Midweek Music 02.17.16

Psalm 16 (Fullness of Joy) | Shane and Shane

Preserve me, O God, for I take refuge in You. I said to the LORD, ‘You are my Lord, I have no good besides You’…You will make known to me the path of life; in Your presence is fullness of joy, in Your right hand there are pleasures forevermore.

Psalm 16:1-2

Psalm 16 is one of favorite chapters in Psalms. The NASB translation titles it “The LORD, the Psalmist’s Portion in Life and Deliverer in Death.” What an incredible reflection during Lent. God took on flesh and became Christ to be our physical portion in life and to deliver us from our certain death. And for that, I give all thanks, glory, and honor to God.


 

I’ve created a playlist on Spotify featuring all the songs from Midweek Music, feel free to follow it along with the posts.

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Midweek Music 10.21.15

“You’re Beautiful” | Shane and Shane

When we arrive at eternity’s shore
Where death is just a memory and tears are no more
We’ll enter in as the wedding bells ring
Your bride will come together and we’ll sing
You’re beautiful


 

I’ve created a playlist on Spotify featuring all the songs from Midweek Music, feel free to follow it along with the posts.

Music Monday 05.18.15

“How Deep the Father’s Love for Us” Stuart Townsend

Yesterday in church, our worship set was centered around the constant theme of love in Scripture. I spoke about the idea that God doesn’t simply love us unconditionally, God is love. It’s not just an emotion displayed, it’s not mere affection, God is the essence of love, the very being of it. Love exists because God exists.

Through Christ’s death and resurrection, we are ransomed. We don’t deserve it. We’ve done nothing, nor can we do anything, to earn it. But because God is love, and because love is so deep, so wide, so vast beyond all measure, we are allowed to gain from His reward. To God alone be the glory.

 

I’ve created a playlist on Spotify featuring all the songs from Music Monday, feel free to follow it along with the posts.

Containing Worship

I’m not going to lie to you. Sometimes, it’s really frustrating being a worship leader. I love worshiping God, I love seeing others worship God, and I love music. When all three of those come together in a single moment, it’s absolutely glorious. It gives me goosebumps to feel God’s presence and worship alongside other people. Then there are those moments when the goosebumps fade and I get frustrated. You know the moments I’m talking about. Fast vs. Slow. Soft vs. Loud. Older Hymns vs. Newer Songs. Band vs. Choir. Lighting. Audio. Visual. Effects. Atmosphere. Quality. Acoustic. Electric. Presentation. “Traditional is more reverent.” “Contemporary is more relevant.”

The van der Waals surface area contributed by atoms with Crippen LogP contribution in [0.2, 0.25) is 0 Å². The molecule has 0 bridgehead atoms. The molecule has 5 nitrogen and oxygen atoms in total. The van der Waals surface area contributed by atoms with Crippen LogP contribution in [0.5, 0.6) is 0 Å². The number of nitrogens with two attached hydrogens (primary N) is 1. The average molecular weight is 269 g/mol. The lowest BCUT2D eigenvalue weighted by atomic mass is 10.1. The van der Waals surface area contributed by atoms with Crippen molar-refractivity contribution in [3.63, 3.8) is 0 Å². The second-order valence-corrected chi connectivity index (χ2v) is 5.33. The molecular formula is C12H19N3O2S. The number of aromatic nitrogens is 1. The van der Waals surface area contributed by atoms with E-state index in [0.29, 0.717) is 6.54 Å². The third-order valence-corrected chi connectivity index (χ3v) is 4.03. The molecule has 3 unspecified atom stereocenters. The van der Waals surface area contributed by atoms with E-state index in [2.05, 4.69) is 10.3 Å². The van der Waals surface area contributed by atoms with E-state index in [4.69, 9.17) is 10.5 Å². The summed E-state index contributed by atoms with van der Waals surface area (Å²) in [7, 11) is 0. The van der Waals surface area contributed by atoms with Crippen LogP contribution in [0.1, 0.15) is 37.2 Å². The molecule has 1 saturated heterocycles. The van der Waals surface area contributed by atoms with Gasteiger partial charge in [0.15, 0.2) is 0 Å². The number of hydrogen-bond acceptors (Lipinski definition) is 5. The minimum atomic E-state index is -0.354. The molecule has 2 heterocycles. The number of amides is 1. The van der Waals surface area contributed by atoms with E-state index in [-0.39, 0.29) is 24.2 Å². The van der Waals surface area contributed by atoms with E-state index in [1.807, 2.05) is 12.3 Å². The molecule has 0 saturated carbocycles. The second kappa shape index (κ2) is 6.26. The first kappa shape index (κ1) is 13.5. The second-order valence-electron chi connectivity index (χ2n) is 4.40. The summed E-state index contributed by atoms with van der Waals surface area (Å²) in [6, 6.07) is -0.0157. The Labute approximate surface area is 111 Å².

I’ve been around ministry and music long enough that I’ve been involved in more discussions, read more articles, and heard more debates than I can hardly stand anymore. I have the background and have had unique opportunities to be heavily involved in both traditional settings and contemporary settings. Through my experiences, I’ve met a slew of people with a variety of opinions on the subject. The vast majority of them have the best of intentions in their heart. They don’t necessarily believe that one is wrong per se, they just truly believe that one or the other is on a greater spiritual level. They engage in passionate conversations about the depth of which their preferred style reaches beyond the other.

When did worship stop becoming about worshiping? What moment in time did people start having the mindset that “worship” could even be stylized? I think it was around the same time we started treating “worship” as only a noun instead of both a noun and a verb. Worship is supposed to be an expression. It is supposed to be a deep and emotional expression of reverence for something of which the worshiper has great adoration. If we are to believe that is the case (and I very much do believe it), how can we define what style is appropriate for worship? Why would we limit our own ability to worship by placing unnecessary parameters around something that is supposed to be beautiful and intimate?